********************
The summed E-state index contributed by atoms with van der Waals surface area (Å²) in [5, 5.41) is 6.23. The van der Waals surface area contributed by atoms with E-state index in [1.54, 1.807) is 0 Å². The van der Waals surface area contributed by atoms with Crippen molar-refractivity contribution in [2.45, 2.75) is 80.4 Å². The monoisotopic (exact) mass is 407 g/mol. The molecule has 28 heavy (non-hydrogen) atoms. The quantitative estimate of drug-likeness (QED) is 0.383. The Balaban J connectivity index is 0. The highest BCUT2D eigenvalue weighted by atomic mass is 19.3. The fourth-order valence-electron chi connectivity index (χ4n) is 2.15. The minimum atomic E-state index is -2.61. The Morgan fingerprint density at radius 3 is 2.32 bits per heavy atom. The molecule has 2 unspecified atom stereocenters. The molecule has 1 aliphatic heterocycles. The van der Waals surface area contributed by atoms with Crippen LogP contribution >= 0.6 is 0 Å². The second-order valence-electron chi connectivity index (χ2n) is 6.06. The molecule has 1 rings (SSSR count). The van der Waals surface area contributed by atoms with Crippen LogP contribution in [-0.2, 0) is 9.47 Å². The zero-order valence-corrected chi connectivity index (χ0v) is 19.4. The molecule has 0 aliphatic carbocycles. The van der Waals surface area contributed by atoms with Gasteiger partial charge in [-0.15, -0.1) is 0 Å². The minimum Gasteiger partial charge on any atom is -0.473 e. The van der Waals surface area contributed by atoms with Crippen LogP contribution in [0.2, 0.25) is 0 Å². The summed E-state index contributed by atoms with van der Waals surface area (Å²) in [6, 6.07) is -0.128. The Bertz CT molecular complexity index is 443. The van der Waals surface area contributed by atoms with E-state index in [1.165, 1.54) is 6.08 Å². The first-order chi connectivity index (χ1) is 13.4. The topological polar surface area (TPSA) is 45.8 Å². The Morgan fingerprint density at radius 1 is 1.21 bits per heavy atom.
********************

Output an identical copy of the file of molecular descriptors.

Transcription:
The summed E-state index contributed by atoms with van der Waals surface area (Å²) in [5, 5.41) is 6.23. The van der Waals surface area contributed by atoms with E-state index in [1.54, 1.807) is 0 Å². The van der Waals surface area contributed by atoms with Crippen molar-refractivity contribution in [2.45, 2.75) is 80.4 Å². The monoisotopic (exact) mass is 407 g/mol. The molecule has 28 heavy (non-hydrogen) atoms. The quantitative estimate of drug-likeness (QED) is 0.383. The Balaban J connectivity index is 0. The highest BCUT2D eigenvalue weighted by atomic mass is 19.3. The fourth-order valence-electron chi connectivity index (χ4n) is 2.15. The minimum atomic E-state index is -2.61. The Morgan fingerprint density at radius 3 is 2.32 bits per heavy atom. The molecule has 2 unspecified atom stereocenters. The molecule has 1 aliphatic heterocycles. The van der Waals surface area contributed by atoms with Crippen LogP contribution >= 0.6 is 0 Å². The second-order valence-electron chi connectivity index (χ2n) is 6.06. The molecule has 1 rings (SSSR count). The van der Waals surface area contributed by atoms with Crippen LogP contribution in [-0.2, 0) is 9.47 Å². The zero-order valence-corrected chi connectivity index (χ0v) is 19.4. The molecule has 0 aliphatic carbocycles. The van der Waals surface area contributed by atoms with Gasteiger partial charge in [-0.15, -0.1) is 0 Å². The minimum Gasteiger partial charge on any atom is -0.473 e. The van der Waals surface area contributed by atoms with Crippen LogP contribution in [0.2, 0.25) is 0 Å². The summed E-state index contributed by atoms with van der Waals surface area (Å²) in [6, 6.07) is -0.128. The Bertz CT molecular complexity index is 443. The van der Waals surface area contributed by atoms with E-state index in [1.165, 1.54) is 6.08 Å². The first-order chi connectivity index (χ1) is 13.4. The topological polar surface area (TPSA) is 45.8 Å². The Morgan fingerprint density at radius 1 is 1.21 bits per heavy atom.